Skills needed to become a successful adult
Published 9:52 pm Monday, May 22, 2017
By Joseph L. Bass
What is character? The April 2017 issue of the Phi Delta Kappan provides a useful framework for thinking about what is involved in an individual’s character.
This framework of thinking provides insights into our national challenges relating to poverty, high rates of violent crime, lack of educational achievement, unemployment and so on. Individuals who experience these negatives often lack the skills necessary to become successful adults.
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Our great American challenge is to determine how to overcome these negative factors in our society. What are the skills needed to be a successful American adult? How are these skills learned?
The Kappan reports on a project that defines three categories of skills needed to become a successful American adult. The three categories are intrapersonal, interpersonal and cognitive skills.
To acquire interpersonal and cognitive skills, a person must first acquire intrapersonal skills such as flexibility, adaptability, appreciation of diversity, valuing learning, cultural appreciation, curiosity, forethought, self-regulation, self-monitoring and self-evaluation.
Without an adequate set of these personal attitudinal skills, no individual will acquire the 15 other skills that enable interpersonal and cognitive abilities.
Interpersonal skills deal with person-to-person relationships. They include communication, cooperation, empathy, trust building, service orientation, conflict resolution, negotiation, responsibility, assertiveness and advocacy. Cognitive skills include recall, application, analysis, evaluation and creative thinking.
A person who lacks appreciation for diversity is unlikely to strive to develop interpersonal skills in our American multi-cultural society. Such a person is also unlikely to strive to develop conflict-resolution skills. A person who lacks an appreciation for learning will not strive to do well in school.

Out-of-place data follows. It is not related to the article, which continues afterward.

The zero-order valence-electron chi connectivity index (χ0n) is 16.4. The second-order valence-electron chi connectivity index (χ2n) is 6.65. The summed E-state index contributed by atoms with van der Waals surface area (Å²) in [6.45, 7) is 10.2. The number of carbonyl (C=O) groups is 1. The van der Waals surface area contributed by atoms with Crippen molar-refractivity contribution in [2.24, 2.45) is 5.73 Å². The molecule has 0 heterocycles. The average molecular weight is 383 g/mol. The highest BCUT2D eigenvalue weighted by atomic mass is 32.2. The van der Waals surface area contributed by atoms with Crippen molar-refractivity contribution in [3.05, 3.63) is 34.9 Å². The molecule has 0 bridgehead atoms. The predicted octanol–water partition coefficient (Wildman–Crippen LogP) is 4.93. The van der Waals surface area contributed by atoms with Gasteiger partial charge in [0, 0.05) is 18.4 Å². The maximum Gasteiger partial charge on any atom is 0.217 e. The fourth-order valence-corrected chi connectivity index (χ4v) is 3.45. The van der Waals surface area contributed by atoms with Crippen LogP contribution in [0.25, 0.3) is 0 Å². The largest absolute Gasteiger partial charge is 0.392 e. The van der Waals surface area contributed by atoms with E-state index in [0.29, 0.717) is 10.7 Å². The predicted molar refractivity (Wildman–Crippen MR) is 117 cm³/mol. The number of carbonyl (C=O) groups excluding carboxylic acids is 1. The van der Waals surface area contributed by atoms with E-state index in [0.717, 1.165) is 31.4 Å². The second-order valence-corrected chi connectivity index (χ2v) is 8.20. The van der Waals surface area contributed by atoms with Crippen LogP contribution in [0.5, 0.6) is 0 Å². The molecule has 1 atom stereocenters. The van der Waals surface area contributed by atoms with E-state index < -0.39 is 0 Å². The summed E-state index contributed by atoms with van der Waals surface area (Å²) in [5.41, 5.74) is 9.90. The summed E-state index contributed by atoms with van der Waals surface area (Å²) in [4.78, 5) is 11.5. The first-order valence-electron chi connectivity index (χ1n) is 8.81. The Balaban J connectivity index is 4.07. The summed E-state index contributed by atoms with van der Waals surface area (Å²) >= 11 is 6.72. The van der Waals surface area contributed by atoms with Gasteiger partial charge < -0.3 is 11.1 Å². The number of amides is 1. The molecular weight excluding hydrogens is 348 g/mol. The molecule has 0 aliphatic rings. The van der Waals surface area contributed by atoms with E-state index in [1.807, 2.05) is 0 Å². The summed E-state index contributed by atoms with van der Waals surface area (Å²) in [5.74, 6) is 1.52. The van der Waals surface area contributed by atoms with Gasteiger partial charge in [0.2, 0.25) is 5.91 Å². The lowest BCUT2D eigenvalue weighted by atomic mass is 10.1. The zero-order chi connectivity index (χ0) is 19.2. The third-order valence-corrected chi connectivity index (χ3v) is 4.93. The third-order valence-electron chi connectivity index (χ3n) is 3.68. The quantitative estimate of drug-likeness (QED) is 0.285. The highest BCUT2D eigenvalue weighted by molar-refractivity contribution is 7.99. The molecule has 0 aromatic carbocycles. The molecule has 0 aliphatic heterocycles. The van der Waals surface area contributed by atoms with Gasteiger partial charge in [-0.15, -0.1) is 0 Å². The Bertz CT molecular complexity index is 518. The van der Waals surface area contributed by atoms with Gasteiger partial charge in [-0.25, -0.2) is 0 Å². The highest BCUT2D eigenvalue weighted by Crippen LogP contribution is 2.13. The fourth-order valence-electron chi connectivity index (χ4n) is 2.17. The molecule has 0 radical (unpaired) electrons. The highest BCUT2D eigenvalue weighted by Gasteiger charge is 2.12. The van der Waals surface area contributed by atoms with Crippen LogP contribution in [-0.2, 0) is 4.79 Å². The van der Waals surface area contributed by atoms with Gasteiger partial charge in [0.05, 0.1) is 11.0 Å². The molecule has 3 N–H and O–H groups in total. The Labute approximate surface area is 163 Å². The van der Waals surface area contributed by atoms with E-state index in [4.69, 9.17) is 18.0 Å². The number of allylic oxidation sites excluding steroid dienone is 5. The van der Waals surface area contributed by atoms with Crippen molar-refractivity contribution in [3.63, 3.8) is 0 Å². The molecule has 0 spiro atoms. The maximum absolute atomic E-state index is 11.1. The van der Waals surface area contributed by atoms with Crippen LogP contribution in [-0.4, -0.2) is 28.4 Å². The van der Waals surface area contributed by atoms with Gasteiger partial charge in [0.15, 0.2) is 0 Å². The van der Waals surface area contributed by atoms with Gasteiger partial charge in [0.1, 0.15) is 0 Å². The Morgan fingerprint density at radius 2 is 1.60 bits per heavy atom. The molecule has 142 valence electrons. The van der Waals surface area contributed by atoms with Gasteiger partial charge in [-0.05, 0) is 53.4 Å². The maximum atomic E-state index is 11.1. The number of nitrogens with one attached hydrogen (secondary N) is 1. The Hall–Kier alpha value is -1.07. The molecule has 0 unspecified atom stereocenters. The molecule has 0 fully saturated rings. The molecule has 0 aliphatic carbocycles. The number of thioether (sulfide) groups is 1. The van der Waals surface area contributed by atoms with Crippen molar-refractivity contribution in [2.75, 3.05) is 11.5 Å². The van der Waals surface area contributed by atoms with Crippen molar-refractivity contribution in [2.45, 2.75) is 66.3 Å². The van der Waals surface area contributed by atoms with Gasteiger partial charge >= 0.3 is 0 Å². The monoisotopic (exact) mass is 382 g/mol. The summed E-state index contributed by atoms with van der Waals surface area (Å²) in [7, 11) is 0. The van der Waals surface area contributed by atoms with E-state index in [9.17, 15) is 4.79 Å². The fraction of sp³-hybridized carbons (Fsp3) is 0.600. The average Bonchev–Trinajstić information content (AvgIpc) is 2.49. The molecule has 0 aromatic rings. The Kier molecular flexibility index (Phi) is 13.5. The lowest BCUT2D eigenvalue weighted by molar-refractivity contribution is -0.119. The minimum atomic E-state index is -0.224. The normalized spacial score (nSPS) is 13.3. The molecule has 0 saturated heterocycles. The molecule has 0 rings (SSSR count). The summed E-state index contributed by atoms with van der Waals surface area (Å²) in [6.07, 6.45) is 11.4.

As should be expected, the focus of school instruction and activities primarily involves developing cognitive skills. A disappointing finding of the study is that even the schools considered the best in the nation mainly address the lower-level cognitive skills involving recall. This is related to the national focus on Standards of Learning testing.
Schools are not the primary sources of opportunities for children to develop the intrapersonal skills needed to become successful adults. Schools can provide some opportunities for this development, but only on a secondary basis.
Anyone experienced in early childhood education knows that most intrapersonal characteristics are already well established in children when they come to school as kindergarteners.
From birth to kindergarten, parents establish what goes on within a child’s mind. A 4-year old who lacks mental flexibility, adaptability, appreciation of diversity, valuing learning, cultural appreciation, curiosity, forethought, self-regulation, self-monitoring and self-evaluation is unlikely to change much during the rest of his or her life.
Such a child is more likely to experience poverty, violent crime, lack of educational achievement, unemployment and so on.
To overcome our national social challenges, approaches must be developed to address the lack of quality parenting in the homes of at-risk children. Such children are at risk because of their parents’ inadequacies.
Joseph L. Bass is the executive director of ABetterSociety.Info Inc., a nonprofit organization in Hobson. Email him at ABetterSociety1@aol.com.